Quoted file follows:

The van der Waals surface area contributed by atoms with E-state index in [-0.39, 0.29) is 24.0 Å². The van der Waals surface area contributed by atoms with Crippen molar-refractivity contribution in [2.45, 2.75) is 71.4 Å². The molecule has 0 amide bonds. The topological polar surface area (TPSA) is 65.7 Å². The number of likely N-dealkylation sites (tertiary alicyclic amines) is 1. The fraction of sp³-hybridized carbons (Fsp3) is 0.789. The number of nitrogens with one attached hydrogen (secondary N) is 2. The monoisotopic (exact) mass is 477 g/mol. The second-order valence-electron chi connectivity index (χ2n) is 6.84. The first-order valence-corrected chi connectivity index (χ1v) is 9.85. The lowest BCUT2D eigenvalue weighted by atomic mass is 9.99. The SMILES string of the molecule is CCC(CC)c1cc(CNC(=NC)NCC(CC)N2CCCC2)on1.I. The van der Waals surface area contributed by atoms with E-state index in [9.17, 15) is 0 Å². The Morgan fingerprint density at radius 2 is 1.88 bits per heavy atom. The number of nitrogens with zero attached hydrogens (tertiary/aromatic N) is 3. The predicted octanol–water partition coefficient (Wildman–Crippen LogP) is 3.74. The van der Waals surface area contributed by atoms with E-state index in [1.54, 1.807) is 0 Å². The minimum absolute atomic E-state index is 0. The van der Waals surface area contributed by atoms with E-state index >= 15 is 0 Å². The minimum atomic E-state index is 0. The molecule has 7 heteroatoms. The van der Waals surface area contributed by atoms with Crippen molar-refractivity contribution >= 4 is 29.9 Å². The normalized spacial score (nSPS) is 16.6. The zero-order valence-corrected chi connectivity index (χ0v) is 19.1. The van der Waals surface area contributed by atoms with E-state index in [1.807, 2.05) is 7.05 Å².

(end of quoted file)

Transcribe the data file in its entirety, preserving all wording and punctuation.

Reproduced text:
The van der Waals surface area contributed by atoms with E-state index in [-0.39, 0.29) is 24.0 Å². The van der Waals surface area contributed by atoms with Crippen molar-refractivity contribution in [2.45, 2.75) is 71.4 Å². The molecule has 0 amide bonds. The topological polar surface area (TPSA) is 65.7 Å². The number of likely N-dealkylation sites (tertiary alicyclic amines) is 1. The fraction of sp³-hybridized carbons (Fsp3) is 0.789. The number of nitrogens with one attached hydrogen (secondary N) is 2. The monoisotopic (exact) mass is 477 g/mol. The second-order valence-electron chi connectivity index (χ2n) is 6.84. The first-order valence-corrected chi connectivity index (χ1v) is 9.85. The lowest BCUT2D eigenvalue weighted by atomic mass is 9.99. The SMILES string of the molecule is CCC(CC)c1cc(CNC(=NC)NCC(CC)N2CCCC2)on1.I. The van der Waals surface area contributed by atoms with E-state index in [9.17, 15) is 0 Å². The Morgan fingerprint density at radius 2 is 1.88 bits per heavy atom. The number of nitrogens with zero attached hydrogens (tertiary/aromatic N) is 3. The predicted octanol–water partition coefficient (Wildman–Crippen LogP) is 3.74. The van der Waals surface area contributed by atoms with E-state index in [1.54, 1.807) is 0 Å². The minimum absolute atomic E-state index is 0. The van der Waals surface area contributed by atoms with E-state index >= 15 is 0 Å². The minimum atomic E-state index is 0. The molecule has 7 heteroatoms. The van der Waals surface area contributed by atoms with Crippen molar-refractivity contribution >= 4 is 29.9 Å². The normalized spacial score (nSPS) is 16.6. The zero-order valence-corrected chi connectivity index (χ0v) is 19.1. The van der Waals surface area contributed by atoms with E-state index in [1.807, 2.05) is 7.05 Å².